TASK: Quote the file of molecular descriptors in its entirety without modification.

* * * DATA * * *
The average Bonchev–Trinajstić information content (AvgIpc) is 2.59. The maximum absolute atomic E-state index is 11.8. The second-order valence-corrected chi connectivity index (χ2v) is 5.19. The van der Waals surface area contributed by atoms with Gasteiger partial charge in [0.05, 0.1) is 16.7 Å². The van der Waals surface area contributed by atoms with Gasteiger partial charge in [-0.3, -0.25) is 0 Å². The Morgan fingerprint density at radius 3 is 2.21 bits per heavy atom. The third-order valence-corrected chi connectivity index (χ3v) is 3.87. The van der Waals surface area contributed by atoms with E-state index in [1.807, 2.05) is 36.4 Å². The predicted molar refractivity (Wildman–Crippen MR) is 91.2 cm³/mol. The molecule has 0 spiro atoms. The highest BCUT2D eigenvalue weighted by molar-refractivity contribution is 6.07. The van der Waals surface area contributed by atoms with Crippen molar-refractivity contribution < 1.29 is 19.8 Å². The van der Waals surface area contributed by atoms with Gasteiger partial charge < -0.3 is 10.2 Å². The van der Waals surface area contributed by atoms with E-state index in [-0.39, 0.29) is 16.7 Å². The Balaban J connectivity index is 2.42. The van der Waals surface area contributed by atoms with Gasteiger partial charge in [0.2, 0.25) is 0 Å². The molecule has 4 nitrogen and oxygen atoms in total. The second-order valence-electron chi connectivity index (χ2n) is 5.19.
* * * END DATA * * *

The average Bonchev–Trinajstić information content (AvgIpc) is 2.59. The maximum absolute atomic E-state index is 11.8. The second-order valence-corrected chi connectivity index (χ2v) is 5.19. The van der Waals surface area contributed by atoms with Gasteiger partial charge in [0.05, 0.1) is 16.7 Å². The van der Waals surface area contributed by atoms with Gasteiger partial charge in [-0.3, -0.25) is 0 Å². The Morgan fingerprint density at radius 3 is 2.21 bits per heavy atom. The third-order valence-corrected chi connectivity index (χ3v) is 3.87. The van der Waals surface area contributed by atoms with E-state index in [1.807, 2.05) is 36.4 Å². The predicted molar refractivity (Wildman–Crippen MR) is 91.2 cm³/mol. The molecule has 0 spiro atoms. The highest BCUT2D eigenvalue weighted by molar-refractivity contribution is 6.07. The van der Waals surface area contributed by atoms with Crippen molar-refractivity contribution < 1.29 is 19.8 Å². The van der Waals surface area contributed by atoms with Gasteiger partial charge < -0.3 is 10.2 Å². The van der Waals surface area contributed by atoms with E-state index in [-0.39, 0.29) is 16.7 Å². The Balaban J connectivity index is 2.42. The van der Waals surface area contributed by atoms with Gasteiger partial charge in [0.2, 0.25) is 0 Å². The molecule has 4 nitrogen and oxygen atoms in total. The second-order valence-electron chi connectivity index (χ2n) is 5.19.